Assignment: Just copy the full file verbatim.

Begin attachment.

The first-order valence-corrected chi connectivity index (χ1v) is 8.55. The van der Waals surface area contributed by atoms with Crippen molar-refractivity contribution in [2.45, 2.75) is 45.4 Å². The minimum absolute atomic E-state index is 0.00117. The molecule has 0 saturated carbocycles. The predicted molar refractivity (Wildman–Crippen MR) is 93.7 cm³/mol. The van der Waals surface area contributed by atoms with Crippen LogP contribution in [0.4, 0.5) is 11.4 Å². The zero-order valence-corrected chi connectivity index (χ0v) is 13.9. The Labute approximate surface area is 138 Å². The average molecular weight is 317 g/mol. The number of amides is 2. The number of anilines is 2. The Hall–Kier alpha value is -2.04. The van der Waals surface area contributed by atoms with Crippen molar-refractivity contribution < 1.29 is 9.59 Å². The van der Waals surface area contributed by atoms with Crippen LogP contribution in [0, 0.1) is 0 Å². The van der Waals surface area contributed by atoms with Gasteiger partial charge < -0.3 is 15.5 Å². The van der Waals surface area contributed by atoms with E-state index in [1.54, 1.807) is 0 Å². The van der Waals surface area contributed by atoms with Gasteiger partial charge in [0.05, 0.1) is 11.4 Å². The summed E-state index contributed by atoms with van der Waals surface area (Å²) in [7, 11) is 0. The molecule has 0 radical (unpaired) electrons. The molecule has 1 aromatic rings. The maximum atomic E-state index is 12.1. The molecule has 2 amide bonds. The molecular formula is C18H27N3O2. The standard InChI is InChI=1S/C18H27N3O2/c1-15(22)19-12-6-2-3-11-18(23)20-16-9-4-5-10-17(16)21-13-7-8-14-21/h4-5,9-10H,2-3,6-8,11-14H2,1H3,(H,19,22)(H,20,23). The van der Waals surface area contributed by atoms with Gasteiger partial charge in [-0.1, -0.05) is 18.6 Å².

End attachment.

The first-order valence-corrected chi connectivity index (χ1v) is 8.55. The van der Waals surface area contributed by atoms with Crippen molar-refractivity contribution in [2.45, 2.75) is 45.4 Å². The minimum absolute atomic E-state index is 0.00117. The molecule has 0 saturated carbocycles. The predicted molar refractivity (Wildman–Crippen MR) is 93.7 cm³/mol. The van der Waals surface area contributed by atoms with Crippen LogP contribution in [0.4, 0.5) is 11.4 Å². The zero-order valence-corrected chi connectivity index (χ0v) is 13.9. The Labute approximate surface area is 138 Å². The average molecular weight is 317 g/mol. The number of amides is 2. The number of anilines is 2. The Hall–Kier alpha value is -2.04. The van der Waals surface area contributed by atoms with Crippen molar-refractivity contribution < 1.29 is 9.59 Å². The van der Waals surface area contributed by atoms with Crippen LogP contribution in [0, 0.1) is 0 Å². The van der Waals surface area contributed by atoms with Gasteiger partial charge < -0.3 is 15.5 Å². The van der Waals surface area contributed by atoms with E-state index in [1.54, 1.807) is 0 Å². The van der Waals surface area contributed by atoms with Gasteiger partial charge in [0.05, 0.1) is 11.4 Å². The summed E-state index contributed by atoms with van der Waals surface area (Å²) in [7, 11) is 0. The molecule has 0 radical (unpaired) electrons. The molecule has 1 aromatic rings. The maximum atomic E-state index is 12.1. The molecule has 2 amide bonds. The molecular formula is C18H27N3O2. The standard InChI is InChI=1S/C18H27N3O2/c1-15(22)19-12-6-2-3-11-18(23)20-16-9-4-5-10-17(16)21-13-7-8-14-21/h4-5,9-10H,2-3,6-8,11-14H2,1H3,(H,19,22)(H,20,23). The van der Waals surface area contributed by atoms with Gasteiger partial charge in [-0.1, -0.05) is 18.6 Å².